Sam Mendes delivers an immersive experience in 1917 that relies too heavily on its gimmick but features remarkable performances by its lead actors.
By Scottie Knollin
Inspired by the stories his own grandfather told about WWI, Sam Mendes crafted a based-on-a-true-story tale that follows two British soldiers as they embark on a dangerous journey in his new film, 1917. George MacKay stars as Lance Corporal Schofield, an easy-going soldier whose best mate, Lance Corporal Blake (Dean-Charles Chapman), volunteers the pair for an unknown mission. Soon, the duo is thrust into high tension as they must race the clock to deliver a message that could save Blake's brother's life.
From the onset, the way Mendes pieces together this story is through a single-shot style of filmmaking. Except for one clear moment about halfway through, the camera never seems to break from following or leading the main characters. As an audience, we're treated to a real-life glimpse at life in the trenches, whisking around sandbagged corners and overhearing the anguish and ruggedness of the military men on the line. The intricately designed sets offer a stimied look at the claustrophobic and dirt-clad architecture that littered the battlefields at the time. And, as our protagonists learn, the differences between the 'good guys' and the 'bad guys' are more than just politics. The enemy barracks show the size and force of the impending battle while also giving our heroes even more of which to be angry, jealous, or content.
We've seen single-shot films before. Alejandro González Iñárritu's Birdman picked up the Academy Awards for Best Picture and Cinematography (plus Directing and Original Screenplay) after its debut in 2013. Iñárritu's use of the camera movements played into its main character's psyche, displaying the ruthless chase of relevance in the eye of its beholder. The director repeated this storytelling tool by offering multiple single-shot moments in 2015's The Revenant. Stanley Kubrick's The Shining opted to follow little Danny on his tricycle in a harrowing scene that allowed for ultimate discomfort and scares. The urgency in how the camera follows the young boy proves that Kubrick is the king of divisive genius. Goodfellas takes us into the Copacabana with a vivid single-shot sequence. Atonement features the battle of Dunkirk in a moment that doesn't quite make sense in that film but still stands as one of its most memorable scenes. And, who could forget the several edge-of-your-seat single-shot sequences in Alfonso Cuarón's Children of Men? (Cuarón, like Iñárritu, is another director who's used the gimmick in many of his works, from Gravity to 2018's Roma.)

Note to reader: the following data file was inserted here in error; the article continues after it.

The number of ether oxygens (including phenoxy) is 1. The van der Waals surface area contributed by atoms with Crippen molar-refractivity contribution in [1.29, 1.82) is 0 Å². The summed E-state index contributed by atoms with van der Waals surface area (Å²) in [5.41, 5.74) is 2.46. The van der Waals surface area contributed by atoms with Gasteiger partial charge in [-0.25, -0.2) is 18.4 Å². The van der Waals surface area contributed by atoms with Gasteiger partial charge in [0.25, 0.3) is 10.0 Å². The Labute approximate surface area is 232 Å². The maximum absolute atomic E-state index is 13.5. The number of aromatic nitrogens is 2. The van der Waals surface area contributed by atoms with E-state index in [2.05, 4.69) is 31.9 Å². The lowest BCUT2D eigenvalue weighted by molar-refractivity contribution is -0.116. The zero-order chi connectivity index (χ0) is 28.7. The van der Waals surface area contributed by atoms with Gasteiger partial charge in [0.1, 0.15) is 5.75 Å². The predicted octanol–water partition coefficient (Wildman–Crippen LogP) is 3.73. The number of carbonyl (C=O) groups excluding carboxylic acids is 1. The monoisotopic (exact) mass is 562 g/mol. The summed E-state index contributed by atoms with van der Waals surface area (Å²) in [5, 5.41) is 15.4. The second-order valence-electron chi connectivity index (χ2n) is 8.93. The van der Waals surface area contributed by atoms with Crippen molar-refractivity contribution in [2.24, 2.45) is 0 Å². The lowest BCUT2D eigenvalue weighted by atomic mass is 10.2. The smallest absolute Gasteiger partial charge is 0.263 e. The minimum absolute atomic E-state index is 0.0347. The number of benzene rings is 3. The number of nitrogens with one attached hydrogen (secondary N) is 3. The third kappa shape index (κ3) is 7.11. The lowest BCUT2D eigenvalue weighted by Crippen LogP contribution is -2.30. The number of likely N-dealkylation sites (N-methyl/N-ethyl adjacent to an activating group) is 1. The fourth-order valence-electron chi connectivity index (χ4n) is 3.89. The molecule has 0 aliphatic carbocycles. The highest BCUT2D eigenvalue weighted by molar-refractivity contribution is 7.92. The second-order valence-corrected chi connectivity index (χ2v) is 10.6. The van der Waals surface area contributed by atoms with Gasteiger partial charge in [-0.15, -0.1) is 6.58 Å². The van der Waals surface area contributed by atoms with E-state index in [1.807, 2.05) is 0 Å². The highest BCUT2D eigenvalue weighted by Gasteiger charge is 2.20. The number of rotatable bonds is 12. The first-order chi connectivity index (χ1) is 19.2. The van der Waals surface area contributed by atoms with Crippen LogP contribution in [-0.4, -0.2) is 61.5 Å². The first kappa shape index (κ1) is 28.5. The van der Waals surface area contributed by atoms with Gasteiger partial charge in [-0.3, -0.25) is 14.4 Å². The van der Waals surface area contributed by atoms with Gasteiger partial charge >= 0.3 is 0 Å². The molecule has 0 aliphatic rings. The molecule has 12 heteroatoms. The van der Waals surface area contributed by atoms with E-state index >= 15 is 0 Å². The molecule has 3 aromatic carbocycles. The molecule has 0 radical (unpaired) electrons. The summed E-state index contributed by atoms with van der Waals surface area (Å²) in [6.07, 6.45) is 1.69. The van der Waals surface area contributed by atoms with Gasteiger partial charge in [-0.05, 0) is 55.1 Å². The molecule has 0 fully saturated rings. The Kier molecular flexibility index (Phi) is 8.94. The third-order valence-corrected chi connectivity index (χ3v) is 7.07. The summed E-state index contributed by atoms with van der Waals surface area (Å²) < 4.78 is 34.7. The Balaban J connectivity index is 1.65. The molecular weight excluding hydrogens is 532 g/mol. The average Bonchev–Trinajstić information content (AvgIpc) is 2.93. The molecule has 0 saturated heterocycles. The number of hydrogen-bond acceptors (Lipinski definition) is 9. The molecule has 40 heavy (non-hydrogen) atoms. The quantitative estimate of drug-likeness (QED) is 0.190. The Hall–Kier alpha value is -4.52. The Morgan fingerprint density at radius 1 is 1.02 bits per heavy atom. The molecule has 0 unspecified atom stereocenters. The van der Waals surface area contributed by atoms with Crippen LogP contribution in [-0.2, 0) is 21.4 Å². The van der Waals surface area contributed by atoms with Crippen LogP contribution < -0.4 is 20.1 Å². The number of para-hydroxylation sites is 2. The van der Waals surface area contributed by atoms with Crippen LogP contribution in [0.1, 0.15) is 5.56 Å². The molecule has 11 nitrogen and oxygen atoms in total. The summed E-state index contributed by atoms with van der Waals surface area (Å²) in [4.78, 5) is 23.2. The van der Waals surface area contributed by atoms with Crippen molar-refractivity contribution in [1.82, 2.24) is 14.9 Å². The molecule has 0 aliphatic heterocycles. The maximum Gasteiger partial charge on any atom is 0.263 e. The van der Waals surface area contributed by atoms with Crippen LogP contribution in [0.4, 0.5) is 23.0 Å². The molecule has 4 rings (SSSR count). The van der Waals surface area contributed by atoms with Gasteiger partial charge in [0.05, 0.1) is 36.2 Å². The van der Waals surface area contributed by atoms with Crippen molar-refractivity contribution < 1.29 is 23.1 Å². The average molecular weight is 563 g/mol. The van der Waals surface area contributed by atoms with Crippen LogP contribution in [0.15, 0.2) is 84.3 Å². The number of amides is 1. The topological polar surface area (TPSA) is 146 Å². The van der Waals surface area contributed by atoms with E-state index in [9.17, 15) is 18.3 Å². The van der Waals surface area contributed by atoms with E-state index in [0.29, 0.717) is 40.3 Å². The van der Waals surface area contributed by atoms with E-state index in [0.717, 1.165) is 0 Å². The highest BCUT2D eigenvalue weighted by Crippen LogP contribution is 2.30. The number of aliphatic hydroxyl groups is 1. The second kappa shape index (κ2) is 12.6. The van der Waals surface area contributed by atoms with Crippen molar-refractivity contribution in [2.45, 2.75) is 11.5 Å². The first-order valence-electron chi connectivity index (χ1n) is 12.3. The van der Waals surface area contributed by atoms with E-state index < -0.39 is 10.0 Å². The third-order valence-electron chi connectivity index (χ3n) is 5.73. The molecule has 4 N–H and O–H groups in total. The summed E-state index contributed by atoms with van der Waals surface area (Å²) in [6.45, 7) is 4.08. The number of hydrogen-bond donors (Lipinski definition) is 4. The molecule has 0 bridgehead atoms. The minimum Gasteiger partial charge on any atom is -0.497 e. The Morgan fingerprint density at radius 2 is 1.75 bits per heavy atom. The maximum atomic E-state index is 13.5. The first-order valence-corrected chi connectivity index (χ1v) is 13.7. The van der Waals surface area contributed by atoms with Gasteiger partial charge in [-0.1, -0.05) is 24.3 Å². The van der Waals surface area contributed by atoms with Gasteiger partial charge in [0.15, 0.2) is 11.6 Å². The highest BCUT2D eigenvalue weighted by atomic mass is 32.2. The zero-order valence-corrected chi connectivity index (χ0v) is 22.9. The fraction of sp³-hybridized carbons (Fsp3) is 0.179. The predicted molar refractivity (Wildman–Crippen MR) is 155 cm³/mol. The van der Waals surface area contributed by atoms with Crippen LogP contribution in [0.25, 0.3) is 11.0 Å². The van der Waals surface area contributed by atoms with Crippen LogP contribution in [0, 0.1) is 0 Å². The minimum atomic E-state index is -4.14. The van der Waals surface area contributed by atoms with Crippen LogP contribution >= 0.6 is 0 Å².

To pull it off, directors must rely on rehearsed segments of action that includes each component of the film, from lead actors, background actors, camera operators. You name it, and they have to be on board with every second of the production. Then, you have to mix in an editor with an eye for the detail and a special effects team to help erase the seams. The films that follow through each step successfully are the ones that keep you guessing and asking yourself, "How did they do that?" while never losing the investment in the story or the characters. In Mendes' case, the gimmick works most of the time. It's the few times the gimmick takes the spotlight where the film begins to suffer. The aforementioned cinematic achievements also capitalize on never revealing how they pulled off the gimmick. For 1917, even with the beautiful cinematography by Roger Deakins, camera transitions behind walls or dark spaces wink too much at the audience of when a scene truly ended. The whole spectacle becomes more about following the filmmaking, instead of forgetting the filmmaking and being enveloped by the story.
To counter that, Mendes did secure an incredible duo of actors to lead the audience through the trenches of war. MacKay has been a budding young actor for a few years and 1917 gives him his mainstream opportunity to potentially step into stardom. It's Chapman, however, who offers the most sincere moments on the screen. His boyish demeanor is relatable and humbling. His kind ambition towards reaching his brother and his sensitivity towards his friendship with Schofield make him an easy character for which to cheer.
Mendes has also crafted a well-appointed script with Krysty Wilson-Cairns. Many may argue that its screenplay is lacking, due to limited amounts of dialogue. In fact, even silent films require a well-polished script. The action must be laid out appropriately. A story must still be told. With 1917, the little amounts of dialogue that pepper each scene are part of that well-choreographed makeup that is necessary to pull off a production of this caliber. And, it works with aplomb.
1917 is a good movie. It's exactly the type of movie that used to earn the major holiday release weekends. The war scenes are graphic but respectable. The actors are at the top of the game. The effects are just as big as you'd see in the summertime but subdued enough to elicit a realness that feels more elevated than a tentpole comic book film. It's in the film's magnitude where it suffers its few missteps by relying too much on its own gimmick to remember the message of which it's trying to share.